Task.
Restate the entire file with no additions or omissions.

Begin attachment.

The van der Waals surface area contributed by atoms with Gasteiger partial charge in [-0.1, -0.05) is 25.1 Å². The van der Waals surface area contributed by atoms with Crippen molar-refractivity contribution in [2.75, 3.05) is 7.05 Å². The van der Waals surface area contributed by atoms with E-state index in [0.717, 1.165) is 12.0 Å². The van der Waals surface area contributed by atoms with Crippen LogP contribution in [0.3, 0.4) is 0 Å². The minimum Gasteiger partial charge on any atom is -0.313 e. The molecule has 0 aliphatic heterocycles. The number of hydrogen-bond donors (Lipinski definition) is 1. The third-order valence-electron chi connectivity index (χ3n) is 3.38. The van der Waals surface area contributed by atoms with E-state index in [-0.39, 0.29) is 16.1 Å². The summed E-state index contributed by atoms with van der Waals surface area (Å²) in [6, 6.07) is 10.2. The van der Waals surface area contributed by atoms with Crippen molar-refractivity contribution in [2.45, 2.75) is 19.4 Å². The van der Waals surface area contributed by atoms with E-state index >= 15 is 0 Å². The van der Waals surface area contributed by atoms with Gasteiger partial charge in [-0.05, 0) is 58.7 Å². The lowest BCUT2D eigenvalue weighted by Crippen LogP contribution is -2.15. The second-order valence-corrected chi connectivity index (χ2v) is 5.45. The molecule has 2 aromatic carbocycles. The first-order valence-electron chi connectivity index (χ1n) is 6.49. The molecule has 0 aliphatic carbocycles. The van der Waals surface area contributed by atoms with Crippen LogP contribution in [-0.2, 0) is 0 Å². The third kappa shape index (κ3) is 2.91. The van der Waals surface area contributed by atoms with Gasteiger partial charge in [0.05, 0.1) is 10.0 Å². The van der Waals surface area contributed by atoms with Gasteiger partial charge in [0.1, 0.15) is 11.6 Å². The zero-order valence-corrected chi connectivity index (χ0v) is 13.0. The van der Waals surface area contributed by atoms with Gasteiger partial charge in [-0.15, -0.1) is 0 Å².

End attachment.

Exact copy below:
The van der Waals surface area contributed by atoms with Gasteiger partial charge in [-0.1, -0.05) is 25.1 Å². The van der Waals surface area contributed by atoms with Crippen molar-refractivity contribution in [2.75, 3.05) is 7.05 Å². The van der Waals surface area contributed by atoms with E-state index in [0.717, 1.165) is 12.0 Å². The van der Waals surface area contributed by atoms with Crippen LogP contribution in [0.3, 0.4) is 0 Å². The minimum Gasteiger partial charge on any atom is -0.313 e. The molecule has 0 aliphatic heterocycles. The number of hydrogen-bond donors (Lipinski definition) is 1. The third-order valence-electron chi connectivity index (χ3n) is 3.38. The van der Waals surface area contributed by atoms with E-state index in [-0.39, 0.29) is 16.1 Å². The summed E-state index contributed by atoms with van der Waals surface area (Å²) in [6, 6.07) is 10.2. The van der Waals surface area contributed by atoms with Crippen molar-refractivity contribution in [2.45, 2.75) is 19.4 Å². The van der Waals surface area contributed by atoms with E-state index >= 15 is 0 Å². The van der Waals surface area contributed by atoms with Gasteiger partial charge in [-0.05, 0) is 58.7 Å². The lowest BCUT2D eigenvalue weighted by Crippen LogP contribution is -2.15. The second-order valence-corrected chi connectivity index (χ2v) is 5.45. The molecule has 2 aromatic carbocycles. The first-order valence-electron chi connectivity index (χ1n) is 6.49. The molecule has 0 aliphatic carbocycles. The van der Waals surface area contributed by atoms with Crippen LogP contribution in [-0.2, 0) is 0 Å². The third kappa shape index (κ3) is 2.91. The van der Waals surface area contributed by atoms with Gasteiger partial charge in [0.05, 0.1) is 10.0 Å². The van der Waals surface area contributed by atoms with Gasteiger partial charge in [0.1, 0.15) is 11.6 Å². The zero-order valence-corrected chi connectivity index (χ0v) is 13.0. The van der Waals surface area contributed by atoms with Gasteiger partial charge in [-0.15, -0.1) is 0 Å².